Inside the flyleaf of the cover it begins to explain where it is coming from. It tells you it won’t be using words like “consecration.” It then says, “Imagine how much clearer God’s message is when a word like ‘covenant’ is replaced with ‘agreement,’...” Actually, no, I can’t imagine how that makes it clearer. An agreement is something we make with a friend about where we will meet for dinner. A covenant is a legally binding contract that has major implications. For a children’s Bible, okay. For a Bible for serious reading, no way.
One of the litmus tests I have for translations is the politically correct issue of gender neutrality. This paraphrase fails the test. The clear Hebrew word for “son” is usually translated “child” and so forth. While in application I understand that this is implied, it is not what it says. The reason this is important is that a son had an elevated status over just a child. To call someone a son says they were important.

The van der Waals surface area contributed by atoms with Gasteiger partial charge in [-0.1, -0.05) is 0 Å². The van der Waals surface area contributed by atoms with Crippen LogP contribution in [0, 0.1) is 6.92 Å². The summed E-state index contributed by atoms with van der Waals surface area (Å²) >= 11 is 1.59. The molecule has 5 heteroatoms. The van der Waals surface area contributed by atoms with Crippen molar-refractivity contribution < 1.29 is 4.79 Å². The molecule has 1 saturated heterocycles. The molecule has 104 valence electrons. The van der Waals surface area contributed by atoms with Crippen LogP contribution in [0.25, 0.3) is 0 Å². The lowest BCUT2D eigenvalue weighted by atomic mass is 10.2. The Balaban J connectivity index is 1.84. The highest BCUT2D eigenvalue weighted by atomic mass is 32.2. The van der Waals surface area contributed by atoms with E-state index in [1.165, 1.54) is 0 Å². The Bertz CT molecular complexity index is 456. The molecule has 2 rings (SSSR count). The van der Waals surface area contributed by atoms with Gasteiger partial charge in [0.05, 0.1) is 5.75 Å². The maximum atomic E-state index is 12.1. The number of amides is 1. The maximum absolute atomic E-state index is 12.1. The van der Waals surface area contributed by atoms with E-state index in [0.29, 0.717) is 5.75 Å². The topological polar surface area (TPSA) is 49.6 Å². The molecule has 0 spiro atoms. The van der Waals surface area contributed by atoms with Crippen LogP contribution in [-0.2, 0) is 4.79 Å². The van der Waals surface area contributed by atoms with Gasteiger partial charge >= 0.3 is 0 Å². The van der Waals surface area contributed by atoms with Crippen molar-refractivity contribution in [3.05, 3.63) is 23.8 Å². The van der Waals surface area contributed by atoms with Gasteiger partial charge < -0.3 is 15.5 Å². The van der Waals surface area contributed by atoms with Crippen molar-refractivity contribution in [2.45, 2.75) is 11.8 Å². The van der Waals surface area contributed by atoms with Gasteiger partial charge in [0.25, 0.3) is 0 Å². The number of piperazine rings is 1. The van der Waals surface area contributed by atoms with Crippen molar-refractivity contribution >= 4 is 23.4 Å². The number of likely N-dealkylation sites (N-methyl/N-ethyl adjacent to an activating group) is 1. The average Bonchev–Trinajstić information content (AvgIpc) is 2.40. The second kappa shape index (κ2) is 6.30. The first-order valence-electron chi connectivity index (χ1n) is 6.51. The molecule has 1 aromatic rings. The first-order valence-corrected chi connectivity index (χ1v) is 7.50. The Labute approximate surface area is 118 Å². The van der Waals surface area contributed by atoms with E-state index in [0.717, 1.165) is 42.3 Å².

At places it removes beautiful word pictures. For instance it takes
(Proverbs 4:9 KJV) She shall give to thine head an ornament of grace: a crown of glory shall she deliver to thee.
(Proverbs 4:9 NAS77) "She will place on your head a garland of grace; She will present you with a crown of beauty."and changes it to
(Proverbs 4:9 NCV)“Like flowers in your hair, it will beautify your life.”There are occasional verses that came across very well. Compare these,
(Proverbs 11:7 KJV) When a wicked man dieth, his expectation shall perish: and the hope of unjust men perisheth.
(Proverbs 11:7 NCV) “When a wicked person dies, his hope is gone. The hopes he place in his riches will come to nothing.”If you are looking for a translation for your children this might have a place. If you are serious about understanding what God is saying to you as a mature believer, go with a word for word translation.
The Everyday Bible, New Century Version. Dallas: Word Publishing, 1988.